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More Than Dirt by Serge Koenig

Serge Koenig More Than Dirt

While most of us think of life happening above ground, the soil beneath our feet is actually teeming with life and very complex. There are more organisms in a teaspoon of healthy soil than there are people on earth! And like other living organisms, our soils need food, water, nutrients and protection. In my work with farmers, our goal is biomimicry: to emulate the natural system as much as possible and farm in Nature’s image.


So what’s the recipe for healthy soil and how do we keep it healthy?

1. Feed It

Plants exude 40-50% of the sugars from their roots into the soil to attract soil biology. In turn, those creatures make nutrients available to the plant. The real fertilizer in the soil is the sugar created through photosynthesis and stored by roots, actively growing around the clock.

2. Water It

Water is life, and without it, soil microbes can’t function properly. Soil compaction and increased evaporation due to improper plant cover robs those microbes of water. With rainfall across the Midwest becoming wildly unreliable, healthy soils give us a buffer by allowing for water storage during droughts and better drainage in wet fields.

3. Encourage Diversity

Just like our bodies don’t thrive when we eat the same foods everyday, the life in our soil needs a diversity of roots from a variety of plants. Diversifying crop rotations while utilizing cover crops helps with this— and integrating livestock with grazing animals at certain times of the year increases the resilience of the system even more.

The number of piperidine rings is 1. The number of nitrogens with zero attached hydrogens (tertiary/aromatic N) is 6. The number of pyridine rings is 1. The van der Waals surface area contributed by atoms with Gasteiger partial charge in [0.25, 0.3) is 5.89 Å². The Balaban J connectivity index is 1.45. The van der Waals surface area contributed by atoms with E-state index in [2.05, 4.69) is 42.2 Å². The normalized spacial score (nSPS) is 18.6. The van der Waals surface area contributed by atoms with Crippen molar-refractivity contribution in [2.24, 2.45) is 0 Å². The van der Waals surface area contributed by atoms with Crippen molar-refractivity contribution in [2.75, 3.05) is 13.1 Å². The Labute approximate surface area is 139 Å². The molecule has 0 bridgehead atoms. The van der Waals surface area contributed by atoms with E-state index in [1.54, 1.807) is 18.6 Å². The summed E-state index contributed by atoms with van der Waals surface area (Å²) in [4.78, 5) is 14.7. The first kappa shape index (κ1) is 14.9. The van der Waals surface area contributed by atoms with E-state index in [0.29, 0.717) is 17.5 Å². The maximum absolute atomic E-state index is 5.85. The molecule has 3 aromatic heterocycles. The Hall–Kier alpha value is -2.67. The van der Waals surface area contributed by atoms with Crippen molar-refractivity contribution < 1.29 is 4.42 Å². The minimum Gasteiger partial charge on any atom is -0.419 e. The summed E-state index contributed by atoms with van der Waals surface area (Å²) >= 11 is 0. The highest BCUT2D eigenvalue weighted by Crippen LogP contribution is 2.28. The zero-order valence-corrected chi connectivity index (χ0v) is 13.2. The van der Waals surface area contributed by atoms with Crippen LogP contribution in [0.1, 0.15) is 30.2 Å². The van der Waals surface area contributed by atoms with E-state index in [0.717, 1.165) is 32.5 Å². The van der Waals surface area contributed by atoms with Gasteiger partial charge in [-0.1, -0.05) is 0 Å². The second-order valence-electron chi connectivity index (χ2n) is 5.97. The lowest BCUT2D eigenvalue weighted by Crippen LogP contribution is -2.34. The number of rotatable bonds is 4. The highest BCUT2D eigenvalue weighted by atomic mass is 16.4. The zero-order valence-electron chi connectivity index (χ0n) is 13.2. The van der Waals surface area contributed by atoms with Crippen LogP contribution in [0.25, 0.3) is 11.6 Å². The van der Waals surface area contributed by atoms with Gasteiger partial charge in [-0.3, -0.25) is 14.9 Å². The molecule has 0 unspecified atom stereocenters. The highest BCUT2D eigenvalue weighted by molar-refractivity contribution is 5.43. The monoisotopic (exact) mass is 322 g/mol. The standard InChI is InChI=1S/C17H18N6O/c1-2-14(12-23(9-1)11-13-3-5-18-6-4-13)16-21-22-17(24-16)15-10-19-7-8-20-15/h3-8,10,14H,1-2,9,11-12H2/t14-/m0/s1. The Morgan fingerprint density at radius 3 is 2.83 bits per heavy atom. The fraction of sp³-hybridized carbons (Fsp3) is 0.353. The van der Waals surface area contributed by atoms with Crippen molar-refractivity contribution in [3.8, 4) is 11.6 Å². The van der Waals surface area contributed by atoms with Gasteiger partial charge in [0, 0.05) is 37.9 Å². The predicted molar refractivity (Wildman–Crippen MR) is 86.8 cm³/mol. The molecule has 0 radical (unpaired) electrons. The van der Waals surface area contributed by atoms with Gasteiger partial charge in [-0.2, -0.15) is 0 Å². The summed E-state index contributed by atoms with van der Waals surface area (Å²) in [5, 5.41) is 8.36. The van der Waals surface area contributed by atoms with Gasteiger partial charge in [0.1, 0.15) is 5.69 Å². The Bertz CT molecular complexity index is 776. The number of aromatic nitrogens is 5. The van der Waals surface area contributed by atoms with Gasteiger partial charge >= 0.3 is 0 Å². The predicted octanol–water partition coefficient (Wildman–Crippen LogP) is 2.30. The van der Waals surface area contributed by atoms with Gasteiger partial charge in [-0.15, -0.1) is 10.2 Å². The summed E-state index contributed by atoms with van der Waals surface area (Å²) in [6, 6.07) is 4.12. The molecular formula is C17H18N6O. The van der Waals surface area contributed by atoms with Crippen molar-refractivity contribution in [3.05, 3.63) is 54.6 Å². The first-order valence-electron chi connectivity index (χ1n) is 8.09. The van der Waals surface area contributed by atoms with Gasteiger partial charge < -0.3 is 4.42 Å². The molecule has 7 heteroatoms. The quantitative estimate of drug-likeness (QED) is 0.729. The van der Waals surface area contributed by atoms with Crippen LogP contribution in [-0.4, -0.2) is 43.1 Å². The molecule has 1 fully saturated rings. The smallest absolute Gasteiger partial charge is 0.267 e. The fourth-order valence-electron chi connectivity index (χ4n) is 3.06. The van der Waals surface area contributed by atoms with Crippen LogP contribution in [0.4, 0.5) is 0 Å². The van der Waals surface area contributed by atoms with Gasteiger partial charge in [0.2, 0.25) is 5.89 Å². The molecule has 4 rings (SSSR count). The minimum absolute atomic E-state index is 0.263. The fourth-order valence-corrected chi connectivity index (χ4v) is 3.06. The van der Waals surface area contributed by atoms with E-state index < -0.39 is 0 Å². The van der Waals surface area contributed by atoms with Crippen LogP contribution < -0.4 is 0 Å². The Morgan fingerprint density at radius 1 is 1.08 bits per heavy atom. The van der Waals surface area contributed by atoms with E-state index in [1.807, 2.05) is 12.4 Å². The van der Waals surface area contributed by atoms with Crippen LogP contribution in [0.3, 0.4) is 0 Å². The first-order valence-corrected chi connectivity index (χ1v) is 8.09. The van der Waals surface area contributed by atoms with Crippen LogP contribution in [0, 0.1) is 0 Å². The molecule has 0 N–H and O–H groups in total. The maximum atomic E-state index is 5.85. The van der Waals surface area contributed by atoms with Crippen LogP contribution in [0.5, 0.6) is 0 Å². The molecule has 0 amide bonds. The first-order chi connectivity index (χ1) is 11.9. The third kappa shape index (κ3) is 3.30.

4. Reduce Stress

Humans don’t respond well to chronic stress and our soil organisms are no different. When fields are tilled year after year, it places chronic physical stress on the soil, destroying its structure. But when farmers opt for low or no till practices, they prevent severe erosion and protect the nutrients that a healthy soil needs to thrive. An added bonus: naturally nutritious soils undercut the need for excessive chemical and fertilizer use.

Renowned soil health expert Ray Archuleta said, “Our soils are naked, hungry and running a fever.” That statement really changes when you consider that life in the soil is as important as our pets, our wildlife, and our own health. Following the principles of soil health will bring the soil back to life, leaving our farmers more profitable while also improving our water quality. It’s time we stop treating our soils like “dirt” and treat it like the life-giving organism that it is.

Serge Koenig is a conservation technician for Sauk County Land Resources and Environment where he helps farmers plan for and install rotational grazing systems and other conservation practices.